2016 has plenty of astronomical treats in store

(Alexey Kljatov)

(Alexey Kljatov)

It’s a New Year in the sky, so let’s preview it. But first, step outdoors just after everyone has stopped clinking glasses. The opening of 2016 brims with sky candy.

At midnight, precisely due south, hovers the blue star Sirius. At that minute it stands at its highest of the night. This is the brightest true star – also called the Dog Star. Also at that moment, rising in the east, the low, waning, gibbous Moon has brilliant Jupiter hovering just above it. It all looks so cool. It’s as if the opening of the New Year comes with decorations.

If you’re still up at 1 a.m., the bright-orange star Arcturus rises in the east. By 2 a.m. it’s nicely up. You can clinch your identification of it easily enough: It’s to the lower left of the Moon and Jupiter. Or you can follow the Big Dipper’s handle. It famously “arcs to Arcturus.”

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We care about Arcturus because that night and the next, it will be right next to comet Catalina. That interesting green comet with a bizarre double tail may be well seen in ordinary binoculars right next to Arcturus. Or it may be too challenging, especially with the bright Moon in the vicinity. But it’s well worth a try.

As for the rest of the year, solstices and equinoxes will happen earlier than ever before in our lives. The June solstice will fall on the 20th for only the second time in four centuries. It’s the earliest summer since 1896.

In the realm of space science, 2015 was a hard act to follow, since the Europeans landed on a comet and the NASA New Horizons spacecraft flew past Pluto. We also had two total lunar eclipses visible from here, whereas in this New Year there will be exactly zero.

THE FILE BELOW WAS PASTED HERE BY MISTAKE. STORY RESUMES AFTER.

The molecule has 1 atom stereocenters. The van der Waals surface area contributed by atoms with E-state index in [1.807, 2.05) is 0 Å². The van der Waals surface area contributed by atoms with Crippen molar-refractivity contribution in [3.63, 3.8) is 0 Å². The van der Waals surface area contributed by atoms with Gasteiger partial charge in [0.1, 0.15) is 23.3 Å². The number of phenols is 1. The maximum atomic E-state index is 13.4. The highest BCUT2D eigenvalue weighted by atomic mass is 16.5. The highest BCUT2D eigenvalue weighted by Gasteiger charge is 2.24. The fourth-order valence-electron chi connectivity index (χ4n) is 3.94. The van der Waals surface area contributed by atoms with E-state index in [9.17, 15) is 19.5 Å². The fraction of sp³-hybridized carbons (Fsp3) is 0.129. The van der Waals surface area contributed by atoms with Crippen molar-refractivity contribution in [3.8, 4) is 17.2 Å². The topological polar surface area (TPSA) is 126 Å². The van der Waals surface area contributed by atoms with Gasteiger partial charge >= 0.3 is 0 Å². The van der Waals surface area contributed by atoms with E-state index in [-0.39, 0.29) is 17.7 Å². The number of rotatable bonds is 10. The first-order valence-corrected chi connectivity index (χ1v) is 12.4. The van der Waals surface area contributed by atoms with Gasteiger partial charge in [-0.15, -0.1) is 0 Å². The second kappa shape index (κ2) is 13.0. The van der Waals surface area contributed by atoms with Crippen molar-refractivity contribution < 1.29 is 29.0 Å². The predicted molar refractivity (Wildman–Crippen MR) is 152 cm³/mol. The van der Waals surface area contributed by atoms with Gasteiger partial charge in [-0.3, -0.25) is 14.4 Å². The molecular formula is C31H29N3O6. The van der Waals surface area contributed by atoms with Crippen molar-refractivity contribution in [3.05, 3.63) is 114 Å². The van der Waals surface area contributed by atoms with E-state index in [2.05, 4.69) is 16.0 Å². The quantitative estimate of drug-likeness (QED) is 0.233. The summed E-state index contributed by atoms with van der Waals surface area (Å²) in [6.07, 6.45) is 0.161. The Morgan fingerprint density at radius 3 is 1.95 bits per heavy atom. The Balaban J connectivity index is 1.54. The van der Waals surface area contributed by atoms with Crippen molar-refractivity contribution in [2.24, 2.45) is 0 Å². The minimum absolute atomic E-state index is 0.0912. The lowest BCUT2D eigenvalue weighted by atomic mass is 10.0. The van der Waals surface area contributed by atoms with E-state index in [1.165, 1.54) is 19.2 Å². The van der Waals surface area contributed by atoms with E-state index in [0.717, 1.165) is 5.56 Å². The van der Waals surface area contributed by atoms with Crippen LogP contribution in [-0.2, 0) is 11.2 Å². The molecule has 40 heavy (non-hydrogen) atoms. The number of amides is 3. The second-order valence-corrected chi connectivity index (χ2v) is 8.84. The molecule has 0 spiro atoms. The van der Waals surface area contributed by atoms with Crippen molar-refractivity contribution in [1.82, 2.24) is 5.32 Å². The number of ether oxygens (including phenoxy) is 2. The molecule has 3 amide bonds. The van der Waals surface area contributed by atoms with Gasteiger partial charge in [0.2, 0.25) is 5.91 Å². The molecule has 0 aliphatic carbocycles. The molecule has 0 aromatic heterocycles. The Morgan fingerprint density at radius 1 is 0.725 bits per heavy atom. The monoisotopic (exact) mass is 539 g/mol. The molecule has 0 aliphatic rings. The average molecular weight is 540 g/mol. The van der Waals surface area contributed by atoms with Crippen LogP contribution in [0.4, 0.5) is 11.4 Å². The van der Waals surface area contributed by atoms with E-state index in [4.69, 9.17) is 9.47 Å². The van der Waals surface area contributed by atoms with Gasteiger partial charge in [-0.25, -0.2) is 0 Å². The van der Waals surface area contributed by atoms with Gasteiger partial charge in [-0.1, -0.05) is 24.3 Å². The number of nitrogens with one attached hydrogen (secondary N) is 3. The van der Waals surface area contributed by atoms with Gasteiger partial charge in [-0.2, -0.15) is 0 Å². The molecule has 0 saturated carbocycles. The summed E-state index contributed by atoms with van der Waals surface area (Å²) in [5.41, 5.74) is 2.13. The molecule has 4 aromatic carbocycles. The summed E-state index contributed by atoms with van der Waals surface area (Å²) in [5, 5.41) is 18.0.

When it comes to meteor showers, the famous summer Perseid display on August 11 and 12 will unfold under good predawn conditions. Venus will be a nice, if lowish, morning star during the first half of 2016; it’s that dazzling “star” currently low in the east before dawn. Mars will be brilliant in the spring, and at its closest to Earth since 2005. Jupiter will be fabulous the first half of this year, and Saturn will have its rings wide open and be more glorious through a backyard telescope than has been seen in over a decade. Its best appearances in 2016 will happen during the summer.

The biggest media event will revolve around the Moon. This coming November 13/14, on the very night that it is full, it will come closer to Earth than anytime this century. This will be the most-super “supermoon” with the most exaggerated tides as well, and is guaranteed to get headlines.

Meanwhile, though it’s not astronomy but climate, many will be watching the weather. Last year we had a colder-than-normal winter, and experts were wondering if climate change was altering the northern jet stream to let Siberian air spill over the Pole into the Northeast. But this year, the climate prediction center is forecasting that our amazingly warm December will be followed by a warmer-than-normal January, February, March and April.

We will see.

 

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